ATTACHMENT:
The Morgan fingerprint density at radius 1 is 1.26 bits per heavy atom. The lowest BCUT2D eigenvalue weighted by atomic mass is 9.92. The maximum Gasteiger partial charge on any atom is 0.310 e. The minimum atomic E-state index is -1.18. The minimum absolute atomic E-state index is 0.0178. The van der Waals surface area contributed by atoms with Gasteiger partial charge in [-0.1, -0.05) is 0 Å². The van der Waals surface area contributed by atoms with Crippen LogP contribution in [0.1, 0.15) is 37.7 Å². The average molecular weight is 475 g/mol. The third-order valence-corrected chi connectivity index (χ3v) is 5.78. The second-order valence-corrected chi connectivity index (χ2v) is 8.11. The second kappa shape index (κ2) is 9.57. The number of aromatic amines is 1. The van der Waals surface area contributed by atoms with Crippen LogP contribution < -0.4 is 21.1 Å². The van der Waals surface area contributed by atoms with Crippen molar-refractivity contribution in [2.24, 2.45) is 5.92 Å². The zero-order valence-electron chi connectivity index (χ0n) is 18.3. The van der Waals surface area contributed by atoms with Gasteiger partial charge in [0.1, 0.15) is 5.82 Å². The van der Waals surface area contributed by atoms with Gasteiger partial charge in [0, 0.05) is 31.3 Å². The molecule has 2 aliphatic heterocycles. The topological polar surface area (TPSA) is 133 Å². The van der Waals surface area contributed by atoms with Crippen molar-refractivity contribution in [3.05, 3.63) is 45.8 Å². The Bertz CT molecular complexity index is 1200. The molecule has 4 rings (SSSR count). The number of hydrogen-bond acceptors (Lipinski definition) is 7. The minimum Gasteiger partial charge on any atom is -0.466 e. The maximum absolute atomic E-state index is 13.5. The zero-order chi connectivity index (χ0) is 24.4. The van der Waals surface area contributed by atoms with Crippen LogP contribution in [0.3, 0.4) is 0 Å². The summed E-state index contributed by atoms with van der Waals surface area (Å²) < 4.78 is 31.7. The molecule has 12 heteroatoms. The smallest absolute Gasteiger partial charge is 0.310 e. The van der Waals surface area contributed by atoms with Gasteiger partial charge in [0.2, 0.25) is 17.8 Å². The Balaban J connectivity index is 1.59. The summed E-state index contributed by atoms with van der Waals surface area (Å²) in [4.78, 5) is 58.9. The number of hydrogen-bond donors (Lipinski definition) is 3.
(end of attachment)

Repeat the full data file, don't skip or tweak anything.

The Morgan fingerprint density at radius 1 is 1.26 bits per heavy atom. The lowest BCUT2D eigenvalue weighted by atomic mass is 9.92. The maximum Gasteiger partial charge on any atom is 0.310 e. The minimum atomic E-state index is -1.18. The minimum absolute atomic E-state index is 0.0178. The van der Waals surface area contributed by atoms with Gasteiger partial charge in [-0.1, -0.05) is 0 Å². The van der Waals surface area contributed by atoms with Crippen LogP contribution in [0.1, 0.15) is 37.7 Å². The average molecular weight is 475 g/mol. The third-order valence-corrected chi connectivity index (χ3v) is 5.78. The second-order valence-corrected chi connectivity index (χ2v) is 8.11. The second kappa shape index (κ2) is 9.57. The number of aromatic amines is 1. The van der Waals surface area contributed by atoms with Crippen LogP contribution < -0.4 is 21.1 Å². The van der Waals surface area contributed by atoms with Crippen molar-refractivity contribution in [2.24, 2.45) is 5.92 Å². The zero-order valence-electron chi connectivity index (χ0n) is 18.3. The van der Waals surface area contributed by atoms with Gasteiger partial charge in [0.1, 0.15) is 5.82 Å². The van der Waals surface area contributed by atoms with Gasteiger partial charge in [0, 0.05) is 31.3 Å². The molecule has 2 aliphatic heterocycles. The topological polar surface area (TPSA) is 133 Å². The van der Waals surface area contributed by atoms with Crippen molar-refractivity contribution in [3.05, 3.63) is 45.8 Å². The Bertz CT molecular complexity index is 1200. The molecule has 4 rings (SSSR count). The number of hydrogen-bond acceptors (Lipinski definition) is 7. The minimum Gasteiger partial charge on any atom is -0.466 e. The maximum absolute atomic E-state index is 13.5. The zero-order chi connectivity index (χ0) is 24.4. The van der Waals surface area contributed by atoms with Crippen LogP contribution in [0.3, 0.4) is 0 Å². The summed E-state index contributed by atoms with van der Waals surface area (Å²) < 4.78 is 31.7. The molecule has 12 heteroatoms. The smallest absolute Gasteiger partial charge is 0.310 e. The van der Waals surface area contributed by atoms with Gasteiger partial charge in [0.2, 0.25) is 17.8 Å². The Balaban J connectivity index is 1.59. The summed E-state index contributed by atoms with van der Waals surface area (Å²) in [4.78, 5) is 58.9. The number of hydrogen-bond donors (Lipinski definition) is 3.